Jack Nicklaus shifted his hips and cocked his head slightly, then swung and watched his opening drive sail perfectly down the first fairway. "I'm done," he said. He wasn't serious. But someday - perhaps soon - the man known as the "Golden Bear" will hit his last shot before the eyes of the still-adoring galleries. That's why hundreds of people showed up for an event benefiting a South Florida hospital.
They called it the Delray Dunes-Bethedsa Hospital Pro-Am, the 40th and final time it was played. The field was a who's-who of golf: Among the pros taking part were Tom Watson, Gary Player, Lee Trevino, Mark O'Meara and Raymond Floyd. And Nicklaus, whose playing schedule typically includes only father-son tournaments and Skins games, was the top draw of all. "I think it's fantastic," Trevino said. "I mean, when's the last time you saw Jack Nicklaus play? And you may never see him again, you understand? It's special."
Tournament host Bob Murphy - the Champions Tour player and television commentator - has used the event to raise millions for charity in Palm Beach County. Trevino has given so much money from his appearances back to the hospital that a room there now bears his name, and some pros even call Murphy to see if they're needed to play alongside 24-handicappers. When Nicklaus took his first swings of the day to warm up, fans were lined up eight-deep behind him on the range. Never mind that at that very moment, Watson was on the first tee, Trevino was playing the fourth hole and O'Meara was on the putting green - people were there to see the 18-time major winner, still considered by many the greatest to ever play golf.
Nicklaus found the waves of adoration a bit puzzling. "I don't know what they're going to see," Nicklaus said before teeing off. "They're just going to see an old man walk around a golf course and shoot 75, or more." Nicklaus decided years ago that when he couldn't play the game at the level he wanted, he would stop playing. That time has essentially come. He played one practice round for Monday's event, a father-son match at The Bear's Club, the course Nicklaus himself designed and a place that many top PGA Tour pros such as Ernie Els and Luke Donald now call home.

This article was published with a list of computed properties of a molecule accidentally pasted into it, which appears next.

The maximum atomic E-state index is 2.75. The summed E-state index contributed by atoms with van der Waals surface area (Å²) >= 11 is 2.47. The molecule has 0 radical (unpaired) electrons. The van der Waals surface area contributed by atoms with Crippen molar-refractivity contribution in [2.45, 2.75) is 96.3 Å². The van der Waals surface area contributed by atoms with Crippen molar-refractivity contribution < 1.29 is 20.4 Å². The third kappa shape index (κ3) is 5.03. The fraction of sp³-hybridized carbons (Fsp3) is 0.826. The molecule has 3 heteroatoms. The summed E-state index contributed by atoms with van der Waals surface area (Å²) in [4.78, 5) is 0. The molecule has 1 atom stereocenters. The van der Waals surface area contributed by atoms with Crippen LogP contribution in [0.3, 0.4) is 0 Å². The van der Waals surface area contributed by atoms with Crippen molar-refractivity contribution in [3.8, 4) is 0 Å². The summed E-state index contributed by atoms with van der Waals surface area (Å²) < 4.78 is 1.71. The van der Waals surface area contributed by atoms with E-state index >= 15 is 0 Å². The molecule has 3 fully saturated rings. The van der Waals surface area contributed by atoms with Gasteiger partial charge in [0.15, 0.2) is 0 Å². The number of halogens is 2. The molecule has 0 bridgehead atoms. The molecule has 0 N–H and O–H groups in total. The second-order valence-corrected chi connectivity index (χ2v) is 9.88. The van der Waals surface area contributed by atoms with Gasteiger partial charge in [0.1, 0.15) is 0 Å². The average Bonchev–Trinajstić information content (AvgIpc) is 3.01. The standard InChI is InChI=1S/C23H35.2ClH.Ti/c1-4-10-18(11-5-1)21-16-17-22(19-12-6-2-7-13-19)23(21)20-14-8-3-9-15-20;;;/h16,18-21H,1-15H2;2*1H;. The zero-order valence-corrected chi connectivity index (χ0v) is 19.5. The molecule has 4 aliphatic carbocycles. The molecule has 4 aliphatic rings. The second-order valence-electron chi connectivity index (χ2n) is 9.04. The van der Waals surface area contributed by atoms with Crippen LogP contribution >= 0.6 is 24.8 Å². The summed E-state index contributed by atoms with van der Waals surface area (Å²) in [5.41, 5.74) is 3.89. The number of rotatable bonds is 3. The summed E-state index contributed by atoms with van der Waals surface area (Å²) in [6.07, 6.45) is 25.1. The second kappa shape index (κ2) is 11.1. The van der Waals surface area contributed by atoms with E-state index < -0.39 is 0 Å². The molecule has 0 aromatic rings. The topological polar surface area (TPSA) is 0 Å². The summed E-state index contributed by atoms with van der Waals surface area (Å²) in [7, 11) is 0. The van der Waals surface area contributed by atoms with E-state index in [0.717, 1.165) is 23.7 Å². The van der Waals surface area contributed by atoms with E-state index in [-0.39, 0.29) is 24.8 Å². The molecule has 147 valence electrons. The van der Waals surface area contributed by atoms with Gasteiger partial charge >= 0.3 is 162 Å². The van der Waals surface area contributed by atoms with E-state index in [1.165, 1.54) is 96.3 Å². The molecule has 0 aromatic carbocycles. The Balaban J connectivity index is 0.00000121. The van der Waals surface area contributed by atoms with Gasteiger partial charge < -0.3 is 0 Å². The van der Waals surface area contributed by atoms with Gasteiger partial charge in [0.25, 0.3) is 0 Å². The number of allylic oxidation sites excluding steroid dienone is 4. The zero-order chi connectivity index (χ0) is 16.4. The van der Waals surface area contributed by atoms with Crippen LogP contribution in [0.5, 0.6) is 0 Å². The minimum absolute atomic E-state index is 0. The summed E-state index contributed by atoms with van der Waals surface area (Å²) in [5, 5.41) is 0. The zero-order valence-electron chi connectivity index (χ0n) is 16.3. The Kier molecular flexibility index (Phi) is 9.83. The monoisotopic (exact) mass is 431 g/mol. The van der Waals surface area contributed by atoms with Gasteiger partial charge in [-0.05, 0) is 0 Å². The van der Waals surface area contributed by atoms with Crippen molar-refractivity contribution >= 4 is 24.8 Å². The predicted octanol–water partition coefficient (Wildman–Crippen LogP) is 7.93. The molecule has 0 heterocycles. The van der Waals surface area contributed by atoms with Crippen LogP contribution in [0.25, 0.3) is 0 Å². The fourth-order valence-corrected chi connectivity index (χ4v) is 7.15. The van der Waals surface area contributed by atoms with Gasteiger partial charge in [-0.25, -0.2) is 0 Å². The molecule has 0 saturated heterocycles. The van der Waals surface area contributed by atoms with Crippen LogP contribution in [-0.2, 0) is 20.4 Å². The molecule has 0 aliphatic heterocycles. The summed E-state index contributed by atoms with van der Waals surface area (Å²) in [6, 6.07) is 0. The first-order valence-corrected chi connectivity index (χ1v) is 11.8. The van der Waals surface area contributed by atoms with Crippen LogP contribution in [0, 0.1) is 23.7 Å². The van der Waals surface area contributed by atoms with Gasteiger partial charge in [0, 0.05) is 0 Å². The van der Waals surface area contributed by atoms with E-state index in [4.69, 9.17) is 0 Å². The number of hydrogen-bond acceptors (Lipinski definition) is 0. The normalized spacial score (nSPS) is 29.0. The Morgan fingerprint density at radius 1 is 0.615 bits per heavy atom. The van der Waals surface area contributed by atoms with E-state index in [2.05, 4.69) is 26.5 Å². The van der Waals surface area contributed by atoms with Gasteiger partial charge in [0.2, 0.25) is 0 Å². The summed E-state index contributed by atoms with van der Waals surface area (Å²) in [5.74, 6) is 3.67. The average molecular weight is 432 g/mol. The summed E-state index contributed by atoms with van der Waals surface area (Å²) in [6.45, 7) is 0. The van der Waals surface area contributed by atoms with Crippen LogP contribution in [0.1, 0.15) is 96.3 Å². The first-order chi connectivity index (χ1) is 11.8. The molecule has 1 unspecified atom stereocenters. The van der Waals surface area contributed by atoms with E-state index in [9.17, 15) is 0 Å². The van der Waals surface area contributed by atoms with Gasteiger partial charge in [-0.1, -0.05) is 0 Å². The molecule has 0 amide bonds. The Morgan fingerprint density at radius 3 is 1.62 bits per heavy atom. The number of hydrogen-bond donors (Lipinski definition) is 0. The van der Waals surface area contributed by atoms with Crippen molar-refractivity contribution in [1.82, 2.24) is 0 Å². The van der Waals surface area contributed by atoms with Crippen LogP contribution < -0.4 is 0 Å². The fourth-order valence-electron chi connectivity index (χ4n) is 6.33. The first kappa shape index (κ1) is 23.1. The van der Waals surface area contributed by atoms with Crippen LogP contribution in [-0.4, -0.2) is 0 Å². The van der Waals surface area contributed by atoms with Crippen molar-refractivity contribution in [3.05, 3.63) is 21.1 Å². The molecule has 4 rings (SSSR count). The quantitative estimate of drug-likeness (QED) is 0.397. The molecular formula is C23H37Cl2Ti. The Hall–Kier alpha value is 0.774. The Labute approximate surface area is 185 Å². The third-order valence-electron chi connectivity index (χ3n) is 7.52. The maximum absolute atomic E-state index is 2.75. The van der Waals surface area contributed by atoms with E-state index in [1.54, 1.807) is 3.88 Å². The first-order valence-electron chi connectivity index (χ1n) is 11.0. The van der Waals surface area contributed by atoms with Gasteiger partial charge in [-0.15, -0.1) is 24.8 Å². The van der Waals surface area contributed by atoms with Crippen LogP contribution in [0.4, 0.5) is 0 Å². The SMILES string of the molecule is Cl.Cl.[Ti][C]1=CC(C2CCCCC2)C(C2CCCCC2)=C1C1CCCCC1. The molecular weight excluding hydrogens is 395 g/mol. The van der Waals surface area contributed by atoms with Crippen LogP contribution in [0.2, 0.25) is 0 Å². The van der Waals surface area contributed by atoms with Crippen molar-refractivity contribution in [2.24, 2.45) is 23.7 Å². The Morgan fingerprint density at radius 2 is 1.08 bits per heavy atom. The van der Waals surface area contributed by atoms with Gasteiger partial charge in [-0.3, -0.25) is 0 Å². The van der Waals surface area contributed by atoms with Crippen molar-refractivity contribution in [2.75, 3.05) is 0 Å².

Nicklaus played his first nine holes there on Sunday in just 32. "Oh, sure, I enjoy that," Nicklaus said. Over his final nine holes he shot 43. "And then I'm back to reality," Nicklaus said. If he wanted, Nicklaus could still be the biggest draw on the Champions Tour, get warm receptions at every major, be besieged by autograph seekers at every charity tournament around the world. Instead, he barely even watches golf on television anymore and might play for fun once a month at the most.
With the golf course design market ailing these days, another victim of the global economic downturn, Nicklaus has a handful of design projects still going but is nowhere near as busy as he has been in recent years. "I've played a lot of golf," Nicklaus said. "I played my golf. I've played the golf that I can play that was decent golf. I don't get a big charge out of shooting 75. ... I mean, guys, I'm 69 years old. I enjoy doing things like today, but let's leave it at that."
Imagine the thrill Charles Bohmert, Bob Chapin, Jim Garard and Ed James got when they saw the pairings. By luck of the draw, with 32 pros in the field, they were the four amateurs getting Nicklaus to lead their team. "My hat's off to people like Jack, who take the time off to come down here," said Garard, a 76-year-old retired investor. "Look at the crowds around him. That's all a function of Jack. That's very special for all of us." Garard carries a nine handicap. But with an estimated 1,000 people awaiting Nicklaus on the first tee, Garard was anything but confident. Safe to say, there usually isn't a gallery at Delray Dunes.
"It's very unnerving,» Garard said, as he sidestepped the hordes of people following Nicklaus off the practice green. But Garard got it away just fine, and laughed when Nicklaus greeted his team on the tee box by saying: "Hope you guys play well, because I'm not." Moments later, Nicklaus split the fairway, hitting it 45 yards longer than anyone else in his group. For a guy who doesn't play, he can still play.